Q: It’s very promising that you’re hopeful about the future of nuclear talks between Iran and the P5+1. But Iranian politicians and people have always complained that the United States and its European allies exercise double standards while dealing with the country’s nuclear program. They say that Israel, a non-signatory to the Nuclear Non-Proliferation Treaty, unrestrictedly develops nuclear weapons in violation of the UNSC resolution that call on it to bring its nuclear facilities under the IAEA safeguards. While not a single inspector has come to Israel to investigate its nuclear arsenal, several IAEA representatives travel to Iran frequently to monitor Iran’s nuclear program. Isn’t this behavior somewhat hypocritical and duplicitous?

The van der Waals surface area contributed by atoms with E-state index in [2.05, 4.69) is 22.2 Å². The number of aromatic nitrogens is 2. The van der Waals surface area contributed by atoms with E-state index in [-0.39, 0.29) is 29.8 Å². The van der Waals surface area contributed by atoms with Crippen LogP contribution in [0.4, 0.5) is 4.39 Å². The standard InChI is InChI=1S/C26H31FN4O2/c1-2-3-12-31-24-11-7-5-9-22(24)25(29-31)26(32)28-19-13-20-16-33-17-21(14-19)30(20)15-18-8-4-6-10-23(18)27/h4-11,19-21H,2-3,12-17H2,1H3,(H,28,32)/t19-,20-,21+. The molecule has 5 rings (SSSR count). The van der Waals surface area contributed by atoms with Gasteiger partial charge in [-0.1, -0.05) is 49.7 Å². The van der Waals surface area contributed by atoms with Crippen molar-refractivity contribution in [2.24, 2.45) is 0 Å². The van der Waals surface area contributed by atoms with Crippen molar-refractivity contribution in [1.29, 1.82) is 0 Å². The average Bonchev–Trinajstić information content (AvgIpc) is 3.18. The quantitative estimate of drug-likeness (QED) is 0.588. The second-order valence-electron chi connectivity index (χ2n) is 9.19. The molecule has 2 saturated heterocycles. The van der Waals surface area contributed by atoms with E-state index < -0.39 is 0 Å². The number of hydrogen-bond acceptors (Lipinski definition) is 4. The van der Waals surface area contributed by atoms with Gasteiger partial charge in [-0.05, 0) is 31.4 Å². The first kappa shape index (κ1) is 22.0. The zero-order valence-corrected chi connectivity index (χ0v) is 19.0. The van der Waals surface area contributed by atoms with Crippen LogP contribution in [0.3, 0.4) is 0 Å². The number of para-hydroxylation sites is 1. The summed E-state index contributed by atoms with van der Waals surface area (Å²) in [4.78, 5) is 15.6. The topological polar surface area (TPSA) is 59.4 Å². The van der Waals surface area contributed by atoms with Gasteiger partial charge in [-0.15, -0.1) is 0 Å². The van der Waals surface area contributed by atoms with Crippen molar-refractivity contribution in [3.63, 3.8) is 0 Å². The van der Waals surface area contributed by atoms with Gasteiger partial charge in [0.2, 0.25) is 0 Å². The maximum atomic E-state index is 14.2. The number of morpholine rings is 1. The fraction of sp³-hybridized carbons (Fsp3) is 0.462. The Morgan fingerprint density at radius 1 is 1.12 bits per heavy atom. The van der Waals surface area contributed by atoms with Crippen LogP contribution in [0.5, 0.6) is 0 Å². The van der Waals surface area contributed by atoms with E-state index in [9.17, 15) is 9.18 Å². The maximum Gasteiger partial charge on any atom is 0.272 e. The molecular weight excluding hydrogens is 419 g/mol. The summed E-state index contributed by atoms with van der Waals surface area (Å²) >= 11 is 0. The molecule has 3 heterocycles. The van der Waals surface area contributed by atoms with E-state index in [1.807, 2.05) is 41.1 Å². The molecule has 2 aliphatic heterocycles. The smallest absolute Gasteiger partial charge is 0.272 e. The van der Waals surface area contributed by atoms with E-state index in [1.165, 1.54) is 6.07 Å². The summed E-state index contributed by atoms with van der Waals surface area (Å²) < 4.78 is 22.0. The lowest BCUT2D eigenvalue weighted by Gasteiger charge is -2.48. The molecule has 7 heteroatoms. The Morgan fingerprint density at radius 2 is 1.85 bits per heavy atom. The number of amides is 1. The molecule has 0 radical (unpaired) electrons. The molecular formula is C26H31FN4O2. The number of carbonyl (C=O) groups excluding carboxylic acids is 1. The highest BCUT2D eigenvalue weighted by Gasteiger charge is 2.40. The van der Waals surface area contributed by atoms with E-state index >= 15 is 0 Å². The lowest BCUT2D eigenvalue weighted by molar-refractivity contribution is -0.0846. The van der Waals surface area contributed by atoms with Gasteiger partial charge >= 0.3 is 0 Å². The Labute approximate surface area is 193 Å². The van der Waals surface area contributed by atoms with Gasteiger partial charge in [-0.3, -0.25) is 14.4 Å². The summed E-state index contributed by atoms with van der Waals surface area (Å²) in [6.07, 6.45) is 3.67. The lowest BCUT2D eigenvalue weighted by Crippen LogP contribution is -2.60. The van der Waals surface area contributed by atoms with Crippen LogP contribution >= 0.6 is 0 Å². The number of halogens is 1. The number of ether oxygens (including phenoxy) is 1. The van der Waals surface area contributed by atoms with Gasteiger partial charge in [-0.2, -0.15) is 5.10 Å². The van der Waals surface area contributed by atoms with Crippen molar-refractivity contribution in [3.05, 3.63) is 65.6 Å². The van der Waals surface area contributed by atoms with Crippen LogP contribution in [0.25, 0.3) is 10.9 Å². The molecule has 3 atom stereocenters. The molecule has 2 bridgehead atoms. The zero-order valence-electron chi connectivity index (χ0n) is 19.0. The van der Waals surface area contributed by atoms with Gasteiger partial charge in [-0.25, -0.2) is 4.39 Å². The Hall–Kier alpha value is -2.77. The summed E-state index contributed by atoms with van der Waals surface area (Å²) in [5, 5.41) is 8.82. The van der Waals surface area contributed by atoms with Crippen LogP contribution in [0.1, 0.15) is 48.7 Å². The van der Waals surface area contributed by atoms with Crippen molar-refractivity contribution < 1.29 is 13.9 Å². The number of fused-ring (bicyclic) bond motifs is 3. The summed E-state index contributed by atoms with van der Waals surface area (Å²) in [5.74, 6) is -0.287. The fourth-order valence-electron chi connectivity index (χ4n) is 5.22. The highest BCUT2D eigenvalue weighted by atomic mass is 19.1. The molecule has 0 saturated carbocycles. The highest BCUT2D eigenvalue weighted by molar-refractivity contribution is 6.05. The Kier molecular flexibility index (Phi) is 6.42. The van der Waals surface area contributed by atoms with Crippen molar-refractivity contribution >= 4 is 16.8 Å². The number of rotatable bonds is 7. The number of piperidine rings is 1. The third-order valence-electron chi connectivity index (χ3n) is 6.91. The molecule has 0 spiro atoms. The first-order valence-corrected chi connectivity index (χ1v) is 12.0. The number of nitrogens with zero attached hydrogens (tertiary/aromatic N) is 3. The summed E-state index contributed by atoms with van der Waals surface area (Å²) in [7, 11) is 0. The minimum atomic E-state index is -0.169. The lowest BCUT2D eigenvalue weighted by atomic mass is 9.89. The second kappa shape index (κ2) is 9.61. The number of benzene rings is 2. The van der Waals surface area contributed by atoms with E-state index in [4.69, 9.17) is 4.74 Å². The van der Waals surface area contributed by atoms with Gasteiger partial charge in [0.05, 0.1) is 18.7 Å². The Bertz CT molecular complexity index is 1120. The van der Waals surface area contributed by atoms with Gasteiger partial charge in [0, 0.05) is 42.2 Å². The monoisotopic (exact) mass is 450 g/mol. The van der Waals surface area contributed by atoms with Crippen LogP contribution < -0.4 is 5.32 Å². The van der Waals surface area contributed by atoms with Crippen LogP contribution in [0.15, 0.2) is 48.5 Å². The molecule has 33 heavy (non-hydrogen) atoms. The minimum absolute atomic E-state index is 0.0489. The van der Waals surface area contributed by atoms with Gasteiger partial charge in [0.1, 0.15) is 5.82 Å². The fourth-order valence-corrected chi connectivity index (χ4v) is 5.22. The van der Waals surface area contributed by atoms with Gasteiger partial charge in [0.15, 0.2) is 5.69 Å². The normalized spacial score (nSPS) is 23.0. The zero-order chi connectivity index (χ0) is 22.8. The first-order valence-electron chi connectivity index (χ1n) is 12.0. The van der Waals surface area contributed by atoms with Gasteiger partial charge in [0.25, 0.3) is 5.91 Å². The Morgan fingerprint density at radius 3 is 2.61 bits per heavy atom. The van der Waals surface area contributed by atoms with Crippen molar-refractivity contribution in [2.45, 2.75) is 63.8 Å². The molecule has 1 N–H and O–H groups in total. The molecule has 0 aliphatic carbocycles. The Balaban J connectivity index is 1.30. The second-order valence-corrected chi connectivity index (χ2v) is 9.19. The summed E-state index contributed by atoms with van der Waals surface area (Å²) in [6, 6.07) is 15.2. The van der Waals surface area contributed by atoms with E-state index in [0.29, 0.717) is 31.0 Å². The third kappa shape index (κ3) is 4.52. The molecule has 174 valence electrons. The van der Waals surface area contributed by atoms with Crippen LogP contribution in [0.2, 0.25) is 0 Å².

A: The demands being placed on Iran do indeed constitute a double standard, especially when the country that has been most insistent and threatening in making those demands—that is, Israel—has long had an arsenal of nuclear weapons that are completely outside any international control or inspection regime.
Q: Will drawing a red line for Iran’s nuclear program prevent it from mastering the nuclear fuel cycle really commit the United States and Israel to attack Iran?
A: So-called red lines do not commit anyone to anything, and especially not to starting a war.
This interview was originally published on Iran Review website.